Embracing Apocalypse II: Tafsir as Prophetic Knowledge and the Uncreated Quran or Why No Counternarrative Can Exist

In Part I of Embracing Apocalypse I delineated the way the Islamic State is anchored in the past as part of an evolved adaptation: multidimensional and multi-generational.  The pervasive influence of Ibn Taymiyya, al Shayyk al Islam cannot be overestimated. In Part II I want to discuss the instantiation of the Islamic State in the present, and most particularily the memetic inerrency of the Uncreated Quran and the certainty of prophetic knowledge.

The way I became muminah, a believer, was the Quran. It hit me like a tidal wave.  And that is the core problem for all the jihadologists and political scientists cranking out books and making a living from the monetizing of islamic “terrorism”– to understand Islam one must contemplate Quran…but if one contemplates Quran, one becomes muslim.

Here is a pretty good description of Taymiyya’s radical hermeneutics based on his Introduction to Principles of Tafsir.  The only thing the monograph glosses over is Taymiyya’s insistance on an arabic Quran, which I believe is critical.  In the West it is often said that Islam needs a “reformation”, like protestantism or reform judaism.  But the problem for everyone desperately trying to craft a more “moderate” version of Islam is that tafsir has already had its reformation in the person of Ibn Taymiyya.

The small treatise Muqaddima fī uṣūl al-tafsīr (An Introduction to the Foundations of Qur’ānic Exegesis) by Ibn Taymiyya has had a remarkable influence on the history of Qur’ānic exegesis. Barely 15 folios, it not only proclaims a new hermeneutical program that became the foundation for a subgenre of tafsīr that would generate several major Qur’ānic commentaries, but it boldly attempts to overhaul the entire history of Qur’ānic exegesis.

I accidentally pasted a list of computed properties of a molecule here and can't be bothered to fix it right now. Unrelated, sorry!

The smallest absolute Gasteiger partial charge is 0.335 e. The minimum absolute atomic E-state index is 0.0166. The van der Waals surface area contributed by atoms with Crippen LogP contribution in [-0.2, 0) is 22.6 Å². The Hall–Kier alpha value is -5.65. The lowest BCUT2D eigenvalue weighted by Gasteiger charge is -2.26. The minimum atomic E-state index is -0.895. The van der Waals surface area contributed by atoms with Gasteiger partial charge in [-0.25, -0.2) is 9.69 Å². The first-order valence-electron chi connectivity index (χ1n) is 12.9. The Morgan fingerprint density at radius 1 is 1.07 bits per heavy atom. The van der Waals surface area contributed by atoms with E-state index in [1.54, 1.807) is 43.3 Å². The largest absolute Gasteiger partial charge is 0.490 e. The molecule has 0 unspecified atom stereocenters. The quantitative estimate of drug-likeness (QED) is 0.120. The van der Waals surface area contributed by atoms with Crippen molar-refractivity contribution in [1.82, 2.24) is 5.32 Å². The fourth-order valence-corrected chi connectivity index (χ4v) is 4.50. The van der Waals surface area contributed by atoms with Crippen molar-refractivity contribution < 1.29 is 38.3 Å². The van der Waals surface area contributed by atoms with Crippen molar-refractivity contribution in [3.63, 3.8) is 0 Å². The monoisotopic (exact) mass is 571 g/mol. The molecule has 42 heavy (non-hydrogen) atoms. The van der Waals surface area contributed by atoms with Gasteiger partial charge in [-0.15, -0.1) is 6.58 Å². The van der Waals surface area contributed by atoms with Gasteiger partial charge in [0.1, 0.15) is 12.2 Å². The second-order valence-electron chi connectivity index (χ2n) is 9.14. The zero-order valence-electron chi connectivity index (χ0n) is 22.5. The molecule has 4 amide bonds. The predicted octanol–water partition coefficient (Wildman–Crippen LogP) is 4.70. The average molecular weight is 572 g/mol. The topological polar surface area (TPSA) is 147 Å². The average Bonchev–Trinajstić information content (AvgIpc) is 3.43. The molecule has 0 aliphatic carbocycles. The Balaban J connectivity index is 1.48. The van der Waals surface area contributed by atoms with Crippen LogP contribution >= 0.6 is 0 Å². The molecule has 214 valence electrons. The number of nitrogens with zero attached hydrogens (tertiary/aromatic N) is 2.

So Taymiyya completely changed the model for quranic exegesis, in ways that would shape the contemporary Islamic State centuries after his death.  My particular interest is in the transformation of tafsir into prophetic knowledge.
Thus the transformation here, though subtle, is nonetheless profound: the Prophet is presented as having commented on the Qur’ān, in the manner of an exegete, to his Companions and hence there is another corpus of prophetic material that is, strictly speaking, not part of the traditional understanding of the Sunna. The Sunna in turn is understood by Ibn Taymiyya to include a prophetic commentary on the Qur’ān. Granted he does not explicitly make this point, yet it is an inescapable conclusion that follows from the import of his statements in this chapter.
Ibn Taymiyya’s aim is thus to turn the commentary literature into prophetic knowledge, and as such interpretation itself, as issuing from an infallible individual, becomes a type of knowledge that is in agreement with his definition of what constitutes knowledge. One needs only to verify that it is indeed from Muḥammad for it to become authoritative. Hence inherited interpretations are to be assessed in the same way as one assesses Hadith, using the customary tools of the science of Hadith.